Have video calls made us less efficient and spontaneous?

Updated: Oct 14


Times are strange right now and we can often find ourselves in ‘needs must’ situations when it comes to leadership challenges and the running our businesses. However, beware, habits and unwritten rules are being formed unconsciously and some of them aren’t constructive.


I recently commented on a LinkedIn post that “not all conversations have to be scheduled Zoom meetings” and asked the question “what has happened to spontaneous phone calls?”


I was surprised by how much this resonated with people and how many are suffering from video call fatigue. I‘m sure you’ve been part of the ‘lockdown video call’ movement in one form or another. While there is nothing wrong with video calls (quite the opposite), I believe our growing obsession with ‘scheduling time’ to see each other on video calls, is beginning to slow down decision making as well as the spontaneous and personalised interaction between colleagues... and most frighteningly, between us and our customers.


Video calls were once the reserve of executives in different parts of the world who rarely got the chance to connect face to face and played a crucial role in helping these teams to bond. Times have moved on and they’re far more accessible today, but that doesn’t excuse scheduling them days in advance when a quick conversation could draw out a conclusion now.

Most of the time, a video conf call should be considered a replacement for a face to face engagement. Those situations when it’s important to sit down with someone, see the whites of there eyes and debate or conclude things that require more presence. But lockdown has limited the ability of local colleagues to meet physically and we’ve turned to video calls as a surrogate. However, in more normal times even when you work in the same building or complex as others, you wouldn’t wait 24 or 48 hours or more until you could sit them down, to ask them a quick question, pass on some information or make an easy decision.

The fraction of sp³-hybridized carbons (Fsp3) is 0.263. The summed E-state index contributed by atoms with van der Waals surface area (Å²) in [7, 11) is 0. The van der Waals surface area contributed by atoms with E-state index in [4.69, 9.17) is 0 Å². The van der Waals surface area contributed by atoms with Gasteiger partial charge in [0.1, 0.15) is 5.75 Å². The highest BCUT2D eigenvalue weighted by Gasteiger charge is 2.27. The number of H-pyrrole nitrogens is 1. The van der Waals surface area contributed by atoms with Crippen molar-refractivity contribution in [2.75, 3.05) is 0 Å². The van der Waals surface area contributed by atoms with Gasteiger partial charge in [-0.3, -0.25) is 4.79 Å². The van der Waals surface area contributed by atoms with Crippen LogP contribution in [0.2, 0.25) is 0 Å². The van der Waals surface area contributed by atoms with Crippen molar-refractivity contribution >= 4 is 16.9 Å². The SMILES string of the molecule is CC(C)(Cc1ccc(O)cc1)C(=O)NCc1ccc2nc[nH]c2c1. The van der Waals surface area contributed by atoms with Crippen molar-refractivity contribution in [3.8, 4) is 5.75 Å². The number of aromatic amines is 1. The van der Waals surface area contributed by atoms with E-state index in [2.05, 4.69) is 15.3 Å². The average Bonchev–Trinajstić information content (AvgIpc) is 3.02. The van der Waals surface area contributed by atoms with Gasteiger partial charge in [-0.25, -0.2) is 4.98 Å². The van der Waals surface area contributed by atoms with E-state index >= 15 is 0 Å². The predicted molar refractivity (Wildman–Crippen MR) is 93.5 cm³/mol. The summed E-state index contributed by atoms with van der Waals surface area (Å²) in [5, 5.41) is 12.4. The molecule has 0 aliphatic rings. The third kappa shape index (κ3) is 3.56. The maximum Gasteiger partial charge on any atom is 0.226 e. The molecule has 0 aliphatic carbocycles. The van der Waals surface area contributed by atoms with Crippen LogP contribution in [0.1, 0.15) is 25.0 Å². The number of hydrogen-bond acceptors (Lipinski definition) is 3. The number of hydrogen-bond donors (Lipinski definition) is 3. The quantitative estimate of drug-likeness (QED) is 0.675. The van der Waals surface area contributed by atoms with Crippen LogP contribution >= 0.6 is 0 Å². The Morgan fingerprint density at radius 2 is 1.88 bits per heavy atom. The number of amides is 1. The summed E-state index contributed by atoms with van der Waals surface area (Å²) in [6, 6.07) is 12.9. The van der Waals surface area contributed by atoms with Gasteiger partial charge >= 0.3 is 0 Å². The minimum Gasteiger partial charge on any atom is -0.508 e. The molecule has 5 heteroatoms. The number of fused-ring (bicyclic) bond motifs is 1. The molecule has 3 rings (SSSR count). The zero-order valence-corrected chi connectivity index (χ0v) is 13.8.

Immediacy of contact demonstrates that you see things as urgent as well as important. Why should a simple conversation wait for a scheduled video call when it could be resolved quickly and in a way that says you treat the other person and the situation with care and respect.


So, in the interest of maintaining pace in our businesses and until we get back to normal, we need to find a balance between virtual face to face time and the immediacy and personal touch that a quick phone call can give you.




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